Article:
Date of Award

Spring 2024

Degree Type

Capstone - Open Access

First Advisor

Jonathan P. Kessler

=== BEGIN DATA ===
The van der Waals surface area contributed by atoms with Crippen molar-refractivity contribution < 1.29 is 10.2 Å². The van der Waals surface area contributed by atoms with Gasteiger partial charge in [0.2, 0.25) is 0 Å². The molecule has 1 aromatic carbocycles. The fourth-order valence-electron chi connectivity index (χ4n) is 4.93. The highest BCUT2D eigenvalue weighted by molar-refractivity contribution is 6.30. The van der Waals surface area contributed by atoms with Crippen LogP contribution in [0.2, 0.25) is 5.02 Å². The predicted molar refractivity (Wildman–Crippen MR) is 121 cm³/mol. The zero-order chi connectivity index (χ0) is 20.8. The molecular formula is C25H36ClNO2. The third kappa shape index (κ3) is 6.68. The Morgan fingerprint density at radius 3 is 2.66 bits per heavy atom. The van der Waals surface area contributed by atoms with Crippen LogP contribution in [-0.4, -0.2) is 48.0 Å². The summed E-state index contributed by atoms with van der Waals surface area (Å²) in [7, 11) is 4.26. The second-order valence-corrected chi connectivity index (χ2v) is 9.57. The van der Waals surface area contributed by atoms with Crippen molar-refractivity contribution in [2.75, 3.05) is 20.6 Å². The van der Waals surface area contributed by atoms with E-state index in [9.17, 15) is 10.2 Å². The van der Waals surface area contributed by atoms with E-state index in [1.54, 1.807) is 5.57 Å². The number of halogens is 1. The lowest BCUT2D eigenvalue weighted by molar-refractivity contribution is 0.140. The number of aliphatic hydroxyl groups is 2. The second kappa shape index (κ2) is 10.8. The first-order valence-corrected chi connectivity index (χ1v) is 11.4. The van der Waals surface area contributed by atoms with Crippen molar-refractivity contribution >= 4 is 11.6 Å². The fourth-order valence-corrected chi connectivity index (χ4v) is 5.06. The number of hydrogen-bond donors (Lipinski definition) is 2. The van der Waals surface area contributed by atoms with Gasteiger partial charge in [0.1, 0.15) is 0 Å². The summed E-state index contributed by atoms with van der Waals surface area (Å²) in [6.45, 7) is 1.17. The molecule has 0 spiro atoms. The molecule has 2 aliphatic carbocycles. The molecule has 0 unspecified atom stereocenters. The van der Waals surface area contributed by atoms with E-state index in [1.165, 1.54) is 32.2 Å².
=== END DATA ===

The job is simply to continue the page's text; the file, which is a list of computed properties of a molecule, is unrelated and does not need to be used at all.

The age of majority is when a person is considered legally responsible and culpable for their actions (Cox et al., 2022). Since the advent of the legal system, there seems to be no consensus regarding the ideal age of majority. This is demonstrated by the age varying from state to state and nationally. In the United States, the age of majority has been as low as 14 years old. Until the 19th century, 14-year-olds could be processed in the adult justice system as well as sentenced to the death penalty. As of 2019, 38 of the 50 states, including North Carolina, Illinois, and Connecticut, have raised their age of majority to 17 or 18 years of age (Tedeschi & Ford, 2015; Citizens for Juvenile Justice, 2024). As of 2020, Vermont raised the age of majority to 20 years old (Fitzgerald, 2023). This systematic literature review analyzes the potential benefits of increasing the age of majority to 22. By analyzing the history of the United States' view of juveniles and the juvenile justice system, the benefits of using the juvenile justice system for more youthful offenders are evident. These benefits include a decrease of stigma, a decrease in long-term costs, rehabilitation, and public safety. Through examination, the differences between juveniles and adults are evident and play a significant role in identifying the benefits of raising the age of majority. These differences are seen in brain, social, and maturity development including neurotransmitter development, understanding of consequences, development of cognitive control, susceptibility and influenceability of peers, and propensity to engage in at-risk behavior. Through this investigation, it was noted that other Massachusetts agencies recognize older teens as a population in need of continued support. Many Massachusetts providers serve these youth through the transition into early adulthood. These include insurance and healthcare providers, the Department of Children and Families, the Department of Elementary and Secondary Education, the Department of Mental Health, and the Department of Disability 2 Services (Citizens for Juvenile Justice, 2024). Many of these services are eligible for youth ages 21 to 26. It is unclear why the age of majority within one or two departments was not consistent across all social service programming. This systematic literature review utilizes information and data to explore the benefits of increasing the age of the majority from 18 years old to 22 years old in Massachusetts